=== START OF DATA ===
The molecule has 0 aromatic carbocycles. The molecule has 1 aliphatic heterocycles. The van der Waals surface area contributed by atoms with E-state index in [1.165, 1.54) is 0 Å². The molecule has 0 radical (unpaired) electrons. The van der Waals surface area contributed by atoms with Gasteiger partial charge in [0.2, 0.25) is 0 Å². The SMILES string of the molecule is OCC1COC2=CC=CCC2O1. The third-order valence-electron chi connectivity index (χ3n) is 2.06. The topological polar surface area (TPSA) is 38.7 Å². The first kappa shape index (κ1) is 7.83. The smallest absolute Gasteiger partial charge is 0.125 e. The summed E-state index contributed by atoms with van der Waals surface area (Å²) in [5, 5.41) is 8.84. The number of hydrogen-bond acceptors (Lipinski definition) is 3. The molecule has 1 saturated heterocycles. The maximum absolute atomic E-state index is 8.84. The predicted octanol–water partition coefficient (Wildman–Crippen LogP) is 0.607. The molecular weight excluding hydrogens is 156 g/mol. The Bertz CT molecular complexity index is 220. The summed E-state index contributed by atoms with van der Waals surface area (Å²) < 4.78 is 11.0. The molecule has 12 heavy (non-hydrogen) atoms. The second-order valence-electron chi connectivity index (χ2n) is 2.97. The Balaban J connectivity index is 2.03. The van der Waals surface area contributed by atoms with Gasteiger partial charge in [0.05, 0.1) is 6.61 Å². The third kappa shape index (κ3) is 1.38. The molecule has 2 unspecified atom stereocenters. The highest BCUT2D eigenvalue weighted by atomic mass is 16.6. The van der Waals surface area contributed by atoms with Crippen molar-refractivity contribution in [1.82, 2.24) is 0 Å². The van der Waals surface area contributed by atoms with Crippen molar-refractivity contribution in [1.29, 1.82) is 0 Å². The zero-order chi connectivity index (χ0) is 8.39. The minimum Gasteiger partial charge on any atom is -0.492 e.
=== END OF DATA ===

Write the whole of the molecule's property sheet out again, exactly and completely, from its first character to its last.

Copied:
The molecule has 0 aromatic carbocycles. The molecule has 1 aliphatic heterocycles. The van der Waals surface area contributed by atoms with E-state index in [1.165, 1.54) is 0 Å². The molecule has 0 radical (unpaired) electrons. The van der Waals surface area contributed by atoms with Gasteiger partial charge in [0.2, 0.25) is 0 Å². The SMILES string of the molecule is OCC1COC2=CC=CCC2O1. The third-order valence-electron chi connectivity index (χ3n) is 2.06. The topological polar surface area (TPSA) is 38.7 Å². The first kappa shape index (κ1) is 7.83. The smallest absolute Gasteiger partial charge is 0.125 e. The summed E-state index contributed by atoms with van der Waals surface area (Å²) in [5, 5.41) is 8.84. The number of hydrogen-bond acceptors (Lipinski definition) is 3. The molecule has 1 saturated heterocycles. The maximum absolute atomic E-state index is 8.84. The predicted octanol–water partition coefficient (Wildman–Crippen LogP) is 0.607. The molecular weight excluding hydrogens is 156 g/mol. The Bertz CT molecular complexity index is 220. The summed E-state index contributed by atoms with van der Waals surface area (Å²) < 4.78 is 11.0. The molecule has 12 heavy (non-hydrogen) atoms. The second-order valence-electron chi connectivity index (χ2n) is 2.97. The Balaban J connectivity index is 2.03. The van der Waals surface area contributed by atoms with Gasteiger partial charge in [0.05, 0.1) is 6.61 Å². The third kappa shape index (κ3) is 1.38. The molecule has 2 unspecified atom stereocenters. The highest BCUT2D eigenvalue weighted by atomic mass is 16.6. The van der Waals surface area contributed by atoms with Crippen molar-refractivity contribution in [1.82, 2.24) is 0 Å². The van der Waals surface area contributed by atoms with Crippen molar-refractivity contribution in [1.29, 1.82) is 0 Å². The zero-order chi connectivity index (χ0) is 8.39. The minimum Gasteiger partial charge on any atom is -0.492 e.